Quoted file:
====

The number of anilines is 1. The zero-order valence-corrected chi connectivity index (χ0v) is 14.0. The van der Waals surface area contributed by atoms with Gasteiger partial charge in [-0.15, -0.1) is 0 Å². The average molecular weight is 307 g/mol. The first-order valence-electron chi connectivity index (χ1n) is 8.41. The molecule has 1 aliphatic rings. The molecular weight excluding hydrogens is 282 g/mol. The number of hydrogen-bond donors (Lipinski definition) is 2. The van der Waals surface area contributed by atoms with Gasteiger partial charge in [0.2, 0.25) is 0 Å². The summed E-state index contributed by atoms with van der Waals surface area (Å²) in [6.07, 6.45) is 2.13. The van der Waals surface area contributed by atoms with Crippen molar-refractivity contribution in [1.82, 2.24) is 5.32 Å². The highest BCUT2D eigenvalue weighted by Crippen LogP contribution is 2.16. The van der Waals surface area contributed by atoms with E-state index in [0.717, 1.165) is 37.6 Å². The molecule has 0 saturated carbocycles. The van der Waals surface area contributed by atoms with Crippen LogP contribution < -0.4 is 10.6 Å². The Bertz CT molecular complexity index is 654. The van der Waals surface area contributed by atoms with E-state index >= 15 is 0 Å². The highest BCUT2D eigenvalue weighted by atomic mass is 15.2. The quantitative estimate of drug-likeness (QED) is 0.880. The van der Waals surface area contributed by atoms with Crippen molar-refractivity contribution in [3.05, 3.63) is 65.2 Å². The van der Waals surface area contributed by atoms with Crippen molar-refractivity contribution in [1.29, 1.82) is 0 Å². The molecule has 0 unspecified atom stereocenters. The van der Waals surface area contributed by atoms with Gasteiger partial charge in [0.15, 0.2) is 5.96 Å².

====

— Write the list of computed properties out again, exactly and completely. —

The number of anilines is 1. The zero-order valence-corrected chi connectivity index (χ0v) is 14.0. The van der Waals surface area contributed by atoms with Gasteiger partial charge in [-0.15, -0.1) is 0 Å². The average molecular weight is 307 g/mol. The first-order valence-electron chi connectivity index (χ1n) is 8.41. The molecule has 1 aliphatic rings. The molecular weight excluding hydrogens is 282 g/mol. The number of hydrogen-bond donors (Lipinski definition) is 2. The van der Waals surface area contributed by atoms with Gasteiger partial charge in [0.2, 0.25) is 0 Å². The summed E-state index contributed by atoms with van der Waals surface area (Å²) in [6.07, 6.45) is 2.13. The van der Waals surface area contributed by atoms with Crippen molar-refractivity contribution in [1.82, 2.24) is 5.32 Å². The highest BCUT2D eigenvalue weighted by Crippen LogP contribution is 2.16. The van der Waals surface area contributed by atoms with E-state index in [0.717, 1.165) is 37.6 Å². The molecule has 0 saturated carbocycles. The van der Waals surface area contributed by atoms with Crippen LogP contribution < -0.4 is 10.6 Å². The Bertz CT molecular complexity index is 654. The van der Waals surface area contributed by atoms with E-state index >= 15 is 0 Å². The highest BCUT2D eigenvalue weighted by atomic mass is 15.2. The quantitative estimate of drug-likeness (QED) is 0.880. The van der Waals surface area contributed by atoms with Crippen molar-refractivity contribution in [3.05, 3.63) is 65.2 Å². The van der Waals surface area contributed by atoms with Crippen molar-refractivity contribution in [1.29, 1.82) is 0 Å². The molecule has 0 unspecified atom stereocenters. The van der Waals surface area contributed by atoms with Gasteiger partial charge in [0.15, 0.2) is 5.96 Å².